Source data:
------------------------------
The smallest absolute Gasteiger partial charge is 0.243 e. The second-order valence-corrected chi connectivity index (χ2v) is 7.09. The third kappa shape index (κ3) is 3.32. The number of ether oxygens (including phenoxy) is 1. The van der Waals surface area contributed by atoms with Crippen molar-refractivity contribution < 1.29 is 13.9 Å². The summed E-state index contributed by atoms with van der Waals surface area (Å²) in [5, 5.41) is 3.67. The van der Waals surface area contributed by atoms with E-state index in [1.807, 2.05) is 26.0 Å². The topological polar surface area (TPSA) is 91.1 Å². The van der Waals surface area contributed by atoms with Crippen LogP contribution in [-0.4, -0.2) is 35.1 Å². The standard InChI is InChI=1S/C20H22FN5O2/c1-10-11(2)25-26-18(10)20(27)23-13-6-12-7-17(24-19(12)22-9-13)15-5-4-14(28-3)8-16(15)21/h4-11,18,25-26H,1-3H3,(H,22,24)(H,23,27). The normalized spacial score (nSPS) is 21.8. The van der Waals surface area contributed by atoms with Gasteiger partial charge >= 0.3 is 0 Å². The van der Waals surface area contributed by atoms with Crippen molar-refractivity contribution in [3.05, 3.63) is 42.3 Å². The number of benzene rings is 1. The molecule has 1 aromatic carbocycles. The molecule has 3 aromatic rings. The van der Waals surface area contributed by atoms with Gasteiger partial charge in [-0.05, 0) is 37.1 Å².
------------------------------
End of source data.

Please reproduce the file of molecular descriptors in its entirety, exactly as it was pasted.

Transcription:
The smallest absolute Gasteiger partial charge is 0.243 e. The second-order valence-corrected chi connectivity index (χ2v) is 7.09. The third kappa shape index (κ3) is 3.32. The number of ether oxygens (including phenoxy) is 1. The van der Waals surface area contributed by atoms with Crippen molar-refractivity contribution < 1.29 is 13.9 Å². The summed E-state index contributed by atoms with van der Waals surface area (Å²) in [5, 5.41) is 3.67. The van der Waals surface area contributed by atoms with E-state index in [1.807, 2.05) is 26.0 Å². The topological polar surface area (TPSA) is 91.1 Å². The van der Waals surface area contributed by atoms with Crippen LogP contribution in [-0.4, -0.2) is 35.1 Å². The standard InChI is InChI=1S/C20H22FN5O2/c1-10-11(2)25-26-18(10)20(27)23-13-6-12-7-17(24-19(12)22-9-13)15-5-4-14(28-3)8-16(15)21/h4-11,18,25-26H,1-3H3,(H,22,24)(H,23,27). The normalized spacial score (nSPS) is 21.8. The van der Waals surface area contributed by atoms with Gasteiger partial charge >= 0.3 is 0 Å². The van der Waals surface area contributed by atoms with Crippen molar-refractivity contribution in [3.05, 3.63) is 42.3 Å². The number of benzene rings is 1. The molecule has 1 aromatic carbocycles. The molecule has 3 aromatic rings. The van der Waals surface area contributed by atoms with Gasteiger partial charge in [-0.05, 0) is 37.1 Å².